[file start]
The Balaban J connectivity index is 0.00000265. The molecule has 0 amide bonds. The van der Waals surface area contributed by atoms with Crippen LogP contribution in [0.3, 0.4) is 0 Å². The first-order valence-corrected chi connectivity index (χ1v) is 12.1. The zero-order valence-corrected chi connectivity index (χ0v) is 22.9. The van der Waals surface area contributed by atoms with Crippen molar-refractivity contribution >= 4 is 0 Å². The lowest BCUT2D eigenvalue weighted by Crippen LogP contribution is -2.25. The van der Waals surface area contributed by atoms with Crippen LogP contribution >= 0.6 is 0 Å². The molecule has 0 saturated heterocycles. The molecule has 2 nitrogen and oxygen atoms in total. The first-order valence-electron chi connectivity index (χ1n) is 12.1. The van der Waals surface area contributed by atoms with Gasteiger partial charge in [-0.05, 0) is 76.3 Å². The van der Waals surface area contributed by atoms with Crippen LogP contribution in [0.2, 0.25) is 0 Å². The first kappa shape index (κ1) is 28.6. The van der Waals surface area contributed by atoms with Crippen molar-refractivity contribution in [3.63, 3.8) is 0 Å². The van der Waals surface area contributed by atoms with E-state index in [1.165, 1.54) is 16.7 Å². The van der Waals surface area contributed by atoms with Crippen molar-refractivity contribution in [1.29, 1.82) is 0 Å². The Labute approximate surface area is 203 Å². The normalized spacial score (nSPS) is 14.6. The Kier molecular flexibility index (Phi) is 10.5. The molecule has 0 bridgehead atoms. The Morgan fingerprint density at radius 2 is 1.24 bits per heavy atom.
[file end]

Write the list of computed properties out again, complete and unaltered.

The Balaban J connectivity index is 0.00000265. The molecule has 0 amide bonds. The van der Waals surface area contributed by atoms with Crippen LogP contribution in [0.3, 0.4) is 0 Å². The first-order valence-corrected chi connectivity index (χ1v) is 12.1. The zero-order valence-corrected chi connectivity index (χ0v) is 22.9. The van der Waals surface area contributed by atoms with Crippen molar-refractivity contribution >= 4 is 0 Å². The lowest BCUT2D eigenvalue weighted by Crippen LogP contribution is -2.25. The van der Waals surface area contributed by atoms with Crippen LogP contribution >= 0.6 is 0 Å². The molecule has 0 saturated heterocycles. The molecule has 2 nitrogen and oxygen atoms in total. The first-order valence-electron chi connectivity index (χ1n) is 12.1. The van der Waals surface area contributed by atoms with Gasteiger partial charge in [-0.05, 0) is 76.3 Å². The van der Waals surface area contributed by atoms with Crippen LogP contribution in [0.2, 0.25) is 0 Å². The first kappa shape index (κ1) is 28.6. The van der Waals surface area contributed by atoms with Crippen molar-refractivity contribution in [3.63, 3.8) is 0 Å². The van der Waals surface area contributed by atoms with E-state index in [1.165, 1.54) is 16.7 Å². The van der Waals surface area contributed by atoms with Crippen molar-refractivity contribution in [1.29, 1.82) is 0 Å². The Labute approximate surface area is 203 Å². The normalized spacial score (nSPS) is 14.6. The Kier molecular flexibility index (Phi) is 10.5. The molecule has 0 bridgehead atoms. The Morgan fingerprint density at radius 2 is 1.24 bits per heavy atom.